October 03, 2022 | Industry News

October 2022 Regional Market Report News


Crop Updates

Cream of Coconut

Hurricane Fiona left many coconut growers – and subsequently, Cream of Coconut producers – in the Dominican Republic with damaged trees and limited access to raw material supply. While it’s still too early to know the extent of the issue, the early indications are that there will likely be near-term shortages Cream of Coconut supply. Fortunately, Roland Foods’ partners are located on a portion of the island that was largely unaffected by the storm and own their own fields which prevents them from having to contract raw material from damaged fields. As such, we do not anticipate any risks to immediate supply for Roland Foods’ Cream of Coconut products.


Our partners have provided us with advanced intelligence that the total anchovy catch in Peru is limited while the catching seasons transition from Northern to Southern waters. Commercial fishing is heavily regulated in Peru and the government closely monitors catching quotas and the health of the local fish population. Early indications from the Southern catching season show that a high population of juvenile fish have some concerned that the total allotments for commercial fisheries will be limited, reducing overall raw material supply. While this is not anticipated to have any immediate impacts on supply of Roland Foods’ anchovy items, we are monitoring the situation to ensure that we are equipped to provide continuous supply of anchovies to our customers.

European Drought

Ongoing drought conditions throughout Europe are causing concern with several crucial crops as we approach the harvest seasons, including olive oil, olives, Arborio rice, grapes, and others. Roland Foods is in constant communication with our European suppliers to ensure that we are well-prepared for the coming harvests, including acting to secure supply and minimize impacts to cost as much as possible.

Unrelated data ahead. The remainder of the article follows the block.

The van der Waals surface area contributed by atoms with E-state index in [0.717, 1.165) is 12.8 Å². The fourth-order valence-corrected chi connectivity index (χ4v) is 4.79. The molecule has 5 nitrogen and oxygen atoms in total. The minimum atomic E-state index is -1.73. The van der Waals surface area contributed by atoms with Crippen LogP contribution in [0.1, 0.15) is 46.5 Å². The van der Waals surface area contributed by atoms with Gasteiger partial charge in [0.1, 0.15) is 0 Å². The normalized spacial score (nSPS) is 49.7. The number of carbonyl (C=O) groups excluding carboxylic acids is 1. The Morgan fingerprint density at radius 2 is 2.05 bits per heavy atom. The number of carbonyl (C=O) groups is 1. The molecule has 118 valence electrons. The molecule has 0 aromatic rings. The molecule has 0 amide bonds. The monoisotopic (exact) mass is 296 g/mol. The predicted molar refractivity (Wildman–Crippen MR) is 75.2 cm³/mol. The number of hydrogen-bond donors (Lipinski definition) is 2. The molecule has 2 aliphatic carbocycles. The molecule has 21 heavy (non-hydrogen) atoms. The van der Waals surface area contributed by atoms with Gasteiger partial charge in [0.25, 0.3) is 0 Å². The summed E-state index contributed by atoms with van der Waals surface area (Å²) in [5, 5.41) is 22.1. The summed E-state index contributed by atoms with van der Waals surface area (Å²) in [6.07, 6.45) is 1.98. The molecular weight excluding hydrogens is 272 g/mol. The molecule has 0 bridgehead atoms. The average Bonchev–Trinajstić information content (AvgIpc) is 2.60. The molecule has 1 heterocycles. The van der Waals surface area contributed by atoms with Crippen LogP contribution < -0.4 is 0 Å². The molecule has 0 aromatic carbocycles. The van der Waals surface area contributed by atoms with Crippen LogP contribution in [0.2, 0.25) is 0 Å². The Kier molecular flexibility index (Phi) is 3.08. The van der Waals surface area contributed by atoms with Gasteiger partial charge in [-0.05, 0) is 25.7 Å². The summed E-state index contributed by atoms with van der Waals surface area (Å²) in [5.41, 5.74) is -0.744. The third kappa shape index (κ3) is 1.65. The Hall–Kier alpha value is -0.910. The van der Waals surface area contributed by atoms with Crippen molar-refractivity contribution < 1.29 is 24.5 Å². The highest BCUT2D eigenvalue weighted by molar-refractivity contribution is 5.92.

Early indications from Spain are that the olive oil harvest is likely to see a 33-38% reduction in overall yield. The olive oil market is already volatile due to the ongoing war in Ukraine causing disruptions in supply for sunflower oil, which has driven up the costs of all cooking oils, as well as high fuel and energy costs across Europe. Roland Foods is working with suppliers across our extensive network to find alternative sources of supply, wherever necessary, with a continued commitment to sourcing the highest quality products for our customers.

For more information about the olive oil shortage, head to CNN.

Global Supply Chain and Logistics Updates

Labor Resolutions on the Horizon

This summer has been an unpredictable quarter for shippers and importers all over the country. The passing of California’s AB5 law threatened to reduce trucking availability on the West coast, while the expiration of the International Longshore and Warehouse Union (ILWU) labor agreement almost closed the nation’s largest ports. Additionally, freight rail strikes against new labor contracts threatened to shut down the nation’s freight rail network altogether. Over the past month, it was uncertain how the United States domestic supply chain would operate and how much worse the supply chain crisis would become.

Although these disputes have not been completely settled, the railroads and unions reached a tentative deal in mid-September, avoiding a strike that could have been detrimental to the US supply chain.

To get ahead of these potential supply chain threats, our operations team spent weeks creating contingency plans and meeting new partners that could expand Roland Foods’ domestic freight capacity if necessary.

An Oversupply of Container Capacity Complicates Trade Further

Global demand for Southeast Asia exports has significantly declined in Europe and plateaued in North America. Through late 2020 and 2021, ocean carriers invested heavily to expand transpacific capacity. Currently, there is an oversupply of container capacity relative to demand, but ocean carriers have been canceling dozens of sailings to keep rates artificially high.

The Europe to North America trade route is now the most challenging, mostly due to port congestion and high-density terminal yard operations at both ends of the trade.

Although these problems will persist well into Q4 2022 and Q1 2023, we are confident our partnerships will continue to allow us to import and distribute products in a timely manner.